Yesterday I quoted Samuel Breck’s passing remark that Andover, Massachusetts, was “a town where insane people are well nursed and comfortably boarded.” That intrigued me, so I dug further. The town tradition seems to have started with Dr. Daniel How (1719-1797), a local physician who specialized in mental illnesses.
The earliest hint of this specialty that I’ve found is in the diary of the Rev. Thomas Smith of Portland, Maine. Himself subject to “hypochondriac” fits and disorders, Smith wrote with interest about a clerical colleague, the Rev. John Wiswell or Wiswall (1731-1812):
[24 Dec 1761] Mr. Wiswall taken distracted.According to this Mental Health History Timeline and the Dictionary of Canadian Biography, How’s treatment for Wiswell was a “dark chamber,” and recovery was swift—perhaps because Wiswell would have recovered anyway.
[17 July 1762] Mr. Wiswell (at New Casco [parish in Falmouth]) is close confined in the height of distraction.
[6 Sept] Mr. Wiswell went to Boston last night.
[19 Nov] Mr. Wiswell returned to this place from Dr. How, of Andover.
A couple of years later, Wiswell accepted a nearby Anglican church’s invitation to become their minister. From that point he leaned Loyalist, and on 11 May 1775 he was suddenly arrested by the Topsham militia under Col. Samuel Thompson. [Try saying “Thompson of Topsham” three times fast.] Wiswell was released, moved to England, and finally settled in Nova Scotia.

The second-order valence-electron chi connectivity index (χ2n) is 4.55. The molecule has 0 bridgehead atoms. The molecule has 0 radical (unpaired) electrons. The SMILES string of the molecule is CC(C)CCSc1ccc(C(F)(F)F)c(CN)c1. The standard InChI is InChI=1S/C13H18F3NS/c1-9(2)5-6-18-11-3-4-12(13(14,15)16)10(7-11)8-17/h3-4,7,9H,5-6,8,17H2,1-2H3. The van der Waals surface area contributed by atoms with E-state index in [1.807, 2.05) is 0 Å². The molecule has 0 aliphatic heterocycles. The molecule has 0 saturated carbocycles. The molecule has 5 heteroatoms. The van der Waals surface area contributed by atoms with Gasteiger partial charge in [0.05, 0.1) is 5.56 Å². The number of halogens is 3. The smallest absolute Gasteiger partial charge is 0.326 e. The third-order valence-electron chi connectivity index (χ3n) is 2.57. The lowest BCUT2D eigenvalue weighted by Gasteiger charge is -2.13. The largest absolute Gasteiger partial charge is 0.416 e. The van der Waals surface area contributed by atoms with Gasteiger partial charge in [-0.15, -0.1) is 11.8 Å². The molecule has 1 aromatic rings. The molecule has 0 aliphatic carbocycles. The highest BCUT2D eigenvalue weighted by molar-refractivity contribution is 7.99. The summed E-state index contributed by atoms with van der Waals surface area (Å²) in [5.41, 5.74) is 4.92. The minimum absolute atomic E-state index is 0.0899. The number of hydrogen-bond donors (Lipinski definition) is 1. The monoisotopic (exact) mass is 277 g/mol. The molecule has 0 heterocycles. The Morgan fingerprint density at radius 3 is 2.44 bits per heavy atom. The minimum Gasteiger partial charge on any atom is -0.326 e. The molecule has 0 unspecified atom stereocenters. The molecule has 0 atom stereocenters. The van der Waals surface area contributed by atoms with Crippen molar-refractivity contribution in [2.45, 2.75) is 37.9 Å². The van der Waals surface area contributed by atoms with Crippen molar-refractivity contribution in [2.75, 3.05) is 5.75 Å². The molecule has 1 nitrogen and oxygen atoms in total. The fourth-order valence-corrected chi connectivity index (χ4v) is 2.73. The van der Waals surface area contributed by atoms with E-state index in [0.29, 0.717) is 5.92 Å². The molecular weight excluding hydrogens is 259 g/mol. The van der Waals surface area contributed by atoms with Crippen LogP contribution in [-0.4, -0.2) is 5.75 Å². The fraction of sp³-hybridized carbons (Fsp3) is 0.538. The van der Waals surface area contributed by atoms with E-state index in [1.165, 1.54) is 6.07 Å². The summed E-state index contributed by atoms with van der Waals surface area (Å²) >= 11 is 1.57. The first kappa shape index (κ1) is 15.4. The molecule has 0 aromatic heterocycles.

On 14 June 1775, the Massachusetts Provincial Congress noted Dr. How’s work with the mentally ill by passing this resolve:
Whereas the committee are informed that Dr. How of Andover is prepared to receive insane patients and is well skilled in such disorders, resolved that Daniel Adams, a lunatic now at Woburn, be carried to the town of Andover and committed to the care of Doct. How and the said Dr. How be hereby desired to take proper care of the said lunatic at the expense of this colony.James Otis, Jr., was another person suffering from mental illness who went to live in Andover. He first showed signs of psychosis in 1769, and had to be confined the next year, but I don’t know where he was treated then. Otis spent most of the early 1780s in Andover, perhaps receiving treatment from Dr. How. Otis lived at the home of Capt. Isaac Osgood until he was struck by lightning, on 23 May 1783. The picture above shows the Osgood house in Andover; note the lightning bolt helpfully inserted on the right.